The most important ports in the Peruvian viceroyalty were Callao, which was the obligatory door for products arriving from Europe via Panama. Another port that reached great importance by the trade of the silver coming from the zone of Potosí was Arica. In the north, Guayaquil became one of the main Pacific shipyards. The commercial monopoly imposed by Spain on its colonies as well as the amount of wealth extracted from them, caused the European powers to send expeditions and corsairs to attack Spanish vessels that carried out commercial traffic, especially those carrying precious metals.

CORSAIRS AND EXPEDICIONARIES IN THE PACIFIC

The European powers sent expeditions and corsairs to take from Spain the goods that were transported in the ships and galleons towards the Metropolis, as well as to undermine the Spanish power when they were at war. Some of the raiders not only attacked the ships, but also did the same with the American ports. As mentioned above, in the middle of the 16th century, as part of a new defensive policy, the use of a convoy system was imposed and the main ports where commercial activities took place were fortified.

The corsairs and expeditionaries not only acted with hostile intentions, but also for the search of commercial links and even political projects against the Hispanic domain. Among the corsairs and important expeditions to our coasts were the English Francis Drake (1578-79), Thomas Cavendish (1587) and Richard Hawkins (1593-94). The Dutch expeditions of Joris van Spielbergen (1615) and Jacques Clerk L'Hermite (1624) were also present on Peruvian coasts.

THE SPILBERGEN EXPEDITION AND THE CAÑETE NAVAL COMBAT

One of the most important actions during the viceregal time, as part of the incursions of Spain's enemies into American coasts occurred in 1615, when the Dutchman Joris Van Spilbergen arrived on American shores by the Strait of Magellan with six ships . The Viceroy Prince of Esquilache, sent a squadron with seven small boats to fight it, a naval battle took place against Cerro Azul 7 of July of that year, where a Spanish ship with 500 men sank, managing to defeat the Dutch. However, the privateer did not attack Callao, then went to Huarmey, sacking the port and then addressed Paita but did not attack. Finally, it left Peruvian coast towards Acapulco, Moluccas Islands and the Philippines, where its ships were practically decimated by Spanish ships. In that fight, an episode occurred between a Dutch ship and a Spanish ship. Spielbergen narrated the fact by pointing out how the Spaniards "lit many torches and torches and, shouting, moaning and crying, they finally sank with ship and everything in our presence." The rescue of the survivors was painful: "Some of our sailors, against the orders given, killed some Spaniards."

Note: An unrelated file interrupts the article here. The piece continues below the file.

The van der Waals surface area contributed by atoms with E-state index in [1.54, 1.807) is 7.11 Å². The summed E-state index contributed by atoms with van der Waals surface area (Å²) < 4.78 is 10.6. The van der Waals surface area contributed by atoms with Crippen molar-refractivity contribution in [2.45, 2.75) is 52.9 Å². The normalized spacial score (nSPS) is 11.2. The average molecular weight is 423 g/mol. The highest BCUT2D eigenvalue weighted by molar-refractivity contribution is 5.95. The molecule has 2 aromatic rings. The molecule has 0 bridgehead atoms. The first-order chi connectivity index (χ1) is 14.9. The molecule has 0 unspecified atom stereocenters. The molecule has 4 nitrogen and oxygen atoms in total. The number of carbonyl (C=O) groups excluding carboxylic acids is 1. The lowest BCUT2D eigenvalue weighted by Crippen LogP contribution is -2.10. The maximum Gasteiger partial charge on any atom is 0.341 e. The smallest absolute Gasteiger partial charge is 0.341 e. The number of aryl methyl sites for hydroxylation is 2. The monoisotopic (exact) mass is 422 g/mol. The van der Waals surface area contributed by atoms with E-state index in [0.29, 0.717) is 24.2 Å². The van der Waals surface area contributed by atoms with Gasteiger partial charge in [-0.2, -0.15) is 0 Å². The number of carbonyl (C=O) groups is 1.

EXPEDITION OF L'HERMITE

Another expedition, of greater magnitude was the one that arrived at the coast of Peru in 1624, when the Dutch Admiral Jacques Clerk, also known as L'Hermite, in command of a fleet of eleven ships blocked and attacked Callao, having as base  the San Lorenzo Island. Viceroy Diego Fernandez de Cordova successfully confronted that attack, adding to the fact of Clerk's unexpected death, which led to the final withdrawal of the Dutch, after three months of siege.

THE PORT OF CALLAO

The origin of the word "Callao" is not very clear, shuffling linguistic links as much Spaniards as natives. Its inhabitants are said "chalacos", derived from "Challahaque", that is to say, "man of the coast".

During the viceroyal times, Callao meant for Spanish power not only the center of commercial traffic as the most important port of the viceroyalty of Peru, but also as the center of operations of the South Sea Navy. In 1687 and 1746, it suffered the clash of tsunamis, which destroyed the population and existing defensive and port facilities. In the Republic, Callao always maintained an important role in decisive events such as the Combat of the 2 of May. In 1857, by decree of Ramón Castilla, the port was elevated to the rank of "Constitutional Province".

PAITA'S HARBOR

The port of Paita is located in the department of Piura, and was founded by Pizarro in 1537 under the name of "San Francisco de la Buena Esperanza de Paita". It was the obligatory point of landing of every ship that reached the Peruvian coast, disembarking passengers that later would follow by land to Lima.

Paita has the honor of having been the residence of our maximum hero: Admiral Miguel Grau, who spent some years of his childhood there, when his father worked at the port customs.

THE PORT OF ARICA

Founded in 1570 under the name of San Marcos de Arica in viceroyal times, it was the obligatory step for commercial traffic between present-day Peru and Bolivia, especially during the heyday of the mining center of Potosí, the largest silver producer of the Peruvian viceroyalty. In the Republic, it maintained its preponderance as a commercial outlet not only in Peru but also for Bolivia. After the War of the Pacific (1879-1883), this port changed to the hands of Chile, falling under its formal sovereignty in 1929.

  • 1570